Chicago Transit amends ad guidelines

Posted on March 15, 2012

The Chicago Transit Authority's (CTA) board approved an ordinance to update its advertising guidelines, including lifting the ban on advertising alcoholic beverages on railcars and at certain rail stations. While the CTA will allow the advertisement of alcoholic beverages, the ordinance restricts the ads to specific areas and sets additional conditions.

Advertisement of alcoholic beverages will be limited primarily to the Central Business District, matching the geographic area of JC Decaux bus shelters, owned and managed by the city of Chicago and where alcohol ads are currently permitted. Alcoholic beverage ads and will not exceed 9.99% of the total advertising space on the transit system at any one time. No alcohol advertising will be permitted on buses.

Alcoholic beverage ads will not be permitted in rail stations where reduced fare student riders exceed 7.5% of the total ridership. No more than 15 exterior railcar pairs will have alcohol advertisements posted on the system at any one time.

Three percent of the advertisement area must display a statement indicating the legal drinking age in Illinois and the dangers of alcohol consumption during pregnancy, in connection with the operation of heavy machinery, or while driving.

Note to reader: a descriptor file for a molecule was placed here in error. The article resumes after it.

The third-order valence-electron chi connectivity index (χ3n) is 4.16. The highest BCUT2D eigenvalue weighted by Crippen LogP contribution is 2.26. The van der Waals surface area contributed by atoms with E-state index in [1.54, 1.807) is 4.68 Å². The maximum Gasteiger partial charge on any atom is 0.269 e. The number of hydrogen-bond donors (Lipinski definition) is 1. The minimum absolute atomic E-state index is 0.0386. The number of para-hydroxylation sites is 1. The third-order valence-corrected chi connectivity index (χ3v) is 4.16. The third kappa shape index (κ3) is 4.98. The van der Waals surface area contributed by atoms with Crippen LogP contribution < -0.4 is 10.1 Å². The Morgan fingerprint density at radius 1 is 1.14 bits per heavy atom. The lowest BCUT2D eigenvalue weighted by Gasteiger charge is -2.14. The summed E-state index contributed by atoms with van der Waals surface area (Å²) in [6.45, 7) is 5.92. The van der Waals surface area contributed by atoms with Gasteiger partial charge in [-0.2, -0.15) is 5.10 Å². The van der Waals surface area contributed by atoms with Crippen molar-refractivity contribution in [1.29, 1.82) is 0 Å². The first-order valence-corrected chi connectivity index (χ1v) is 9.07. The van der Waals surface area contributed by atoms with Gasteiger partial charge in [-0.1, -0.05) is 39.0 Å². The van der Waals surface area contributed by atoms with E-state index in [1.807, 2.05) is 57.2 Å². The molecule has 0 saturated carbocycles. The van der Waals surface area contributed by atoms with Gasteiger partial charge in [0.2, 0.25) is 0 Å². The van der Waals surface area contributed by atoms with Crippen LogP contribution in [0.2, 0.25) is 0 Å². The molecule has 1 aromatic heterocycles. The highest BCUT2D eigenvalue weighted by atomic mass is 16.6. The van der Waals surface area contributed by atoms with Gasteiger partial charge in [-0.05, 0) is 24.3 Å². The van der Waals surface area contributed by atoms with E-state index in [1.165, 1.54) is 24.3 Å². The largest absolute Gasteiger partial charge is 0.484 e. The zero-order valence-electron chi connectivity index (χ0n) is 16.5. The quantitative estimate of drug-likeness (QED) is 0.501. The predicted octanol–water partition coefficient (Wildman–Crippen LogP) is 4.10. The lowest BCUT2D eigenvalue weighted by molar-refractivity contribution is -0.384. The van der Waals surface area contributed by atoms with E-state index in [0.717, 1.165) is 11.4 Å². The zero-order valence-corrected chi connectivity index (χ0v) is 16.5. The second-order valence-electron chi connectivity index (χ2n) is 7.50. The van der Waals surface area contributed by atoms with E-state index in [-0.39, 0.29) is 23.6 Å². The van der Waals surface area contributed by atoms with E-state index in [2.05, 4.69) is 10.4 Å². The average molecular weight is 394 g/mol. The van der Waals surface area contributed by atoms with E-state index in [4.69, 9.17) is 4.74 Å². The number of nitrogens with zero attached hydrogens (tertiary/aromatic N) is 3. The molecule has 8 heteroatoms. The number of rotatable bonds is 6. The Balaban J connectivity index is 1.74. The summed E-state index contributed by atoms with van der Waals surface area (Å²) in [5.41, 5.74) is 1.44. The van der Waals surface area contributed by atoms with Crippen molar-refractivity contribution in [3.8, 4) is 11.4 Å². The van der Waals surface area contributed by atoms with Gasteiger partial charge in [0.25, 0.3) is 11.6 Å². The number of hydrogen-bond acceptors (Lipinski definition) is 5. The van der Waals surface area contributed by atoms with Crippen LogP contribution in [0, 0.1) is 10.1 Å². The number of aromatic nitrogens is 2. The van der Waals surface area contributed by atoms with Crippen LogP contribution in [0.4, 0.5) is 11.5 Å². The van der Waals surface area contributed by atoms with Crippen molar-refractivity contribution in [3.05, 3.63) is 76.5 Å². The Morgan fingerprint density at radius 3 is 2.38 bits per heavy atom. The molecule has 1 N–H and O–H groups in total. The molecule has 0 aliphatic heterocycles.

As a result of this ordinance change, Titan Worldwide, CTA's advertising broker, is guaranteeing a higher minimum annual guarantee. The total amount in new advertising revenue for the remainder of the three-year contract is approximately $3.2 million, bringing the total minimum annual guarantee for all advertisements to approximately $57.5 million.

In addition, political ads and public service announcements by nonprofit organizations and governmental agencies will require the disclosure of the entity, which is sponsoring or paying for the advertisement. This guideline protects the CTA from appearing to endorse any political candidate or particular point of view.

The ordinance also adopts stricter language for the prohibition of advertising that is libelous; infringes on copyrights; is detrimental to the commercial or administrative interests; or disparages the CTA or public transportation, the City of Chicago or other government entities.

New language was also added to make clear CTA's policy, which is consistent with Illinois law prohibiting ads promoting infidelity, escort services and sexually-oriented products or businesses.

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